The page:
This Article is written by Baargavi Ramesh, pursuing  Diploma in Advanced Contract Drafting, Negotiation and Dispute Resolution offered by  Lawsikho as part of his coursework.  Baargavi is a student at CMR Law School, Bangalore.

Introduction

A “Put Option Clause” is frequently used in a Shareholders agreement. Generally, Shareholders agreement specifies the rights and duties of shareholders as well as the manner in which the company will be governed. An option clause in Share Holder’s Agreement is one which defines the rights and obligations of shareholders in which the investor has the option to either ‘call’ or ‘put’ the equities on the table. This compels the founders to buy or sell the equities respectively at a pre-determined rate.

“A Call Option Clause” on the other hand implies that the investor has the right to buy shares and will exercise the Call Option if he is expecting that the market price will be higher than the strike price so that he will be able to make profits.

How does  Option Clauses Functions?

A Put option clause is a right but not an obligation to sell the shares on the occurrence of the specified event at a specified price. For example, if A has put an option over say 28% of his shares in the company which he can exercise when the company becomes insolvent. In such case he can sell his shares to ‘B’, Now B cannot decline to purchase shares from A. Another example would be to say ‘A’ and ‘B’ are two shareholders of a joint venture. B has committed a material default. Now there are two options available to A:-

  1. A mechanism by which he can sell his shares and exit the company(Put option) or;
  2. A mechanism by which he can insist that B exist ie, He can continue in the company by purchasing the other party’s share (Call option).

Under Put Option, the investors have the right to put the shares on the table and the promoters have the obligation to buy the shares at a fair valuation of shares or specified internal rate of return [2] (IRR). For example, if IRR stated in the Shareholders Agreement is 25% then the promoters or founders have to buy the shares at this rate only.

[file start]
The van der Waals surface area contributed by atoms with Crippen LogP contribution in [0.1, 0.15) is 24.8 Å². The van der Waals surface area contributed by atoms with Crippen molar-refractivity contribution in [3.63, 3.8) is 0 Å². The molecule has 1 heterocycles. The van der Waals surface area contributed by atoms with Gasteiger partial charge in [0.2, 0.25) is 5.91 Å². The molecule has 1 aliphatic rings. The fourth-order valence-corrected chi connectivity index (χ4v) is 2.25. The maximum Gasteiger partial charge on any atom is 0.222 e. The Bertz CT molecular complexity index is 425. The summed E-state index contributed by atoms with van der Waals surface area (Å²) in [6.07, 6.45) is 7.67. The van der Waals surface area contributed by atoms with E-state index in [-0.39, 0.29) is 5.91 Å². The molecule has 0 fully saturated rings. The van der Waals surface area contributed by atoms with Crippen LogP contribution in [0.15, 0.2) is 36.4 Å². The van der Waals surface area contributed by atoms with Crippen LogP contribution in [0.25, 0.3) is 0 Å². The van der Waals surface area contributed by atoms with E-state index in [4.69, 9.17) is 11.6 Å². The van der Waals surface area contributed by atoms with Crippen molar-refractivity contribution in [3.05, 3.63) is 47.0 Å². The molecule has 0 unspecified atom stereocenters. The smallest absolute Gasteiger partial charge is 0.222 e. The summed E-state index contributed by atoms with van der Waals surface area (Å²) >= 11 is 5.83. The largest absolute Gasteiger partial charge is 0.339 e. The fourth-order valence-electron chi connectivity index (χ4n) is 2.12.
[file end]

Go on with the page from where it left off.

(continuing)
The legality of the Put Option Clause

A Put Option has become a popular exit option in business practice and has found expression by way of the Put Option Clause in Shareholders Agreement and Share Subscription Agreement. This right to sell is not vested in Shareholder by way of law but by the creation of Contractual arrangement between the parties. Thus if “put option” is not provided then the investor or shareholder cannot exercise such right to sell. Put Options on the shares of a Private Company will be legal if it is granted to an Indian investor. If the investor is a foreigner or an NRI then the minimum guarantee of exit price is in contravention to RBI guidelines.  The only way by which the legality of the clause can be questioned is by whether a contract which provides an option to the investor to sell the shares to the promoter at a consideration fixed on a date where the performance is to be done on a later date, amounts to a forward contract which is prohibited under Securities Regulation Act 1956.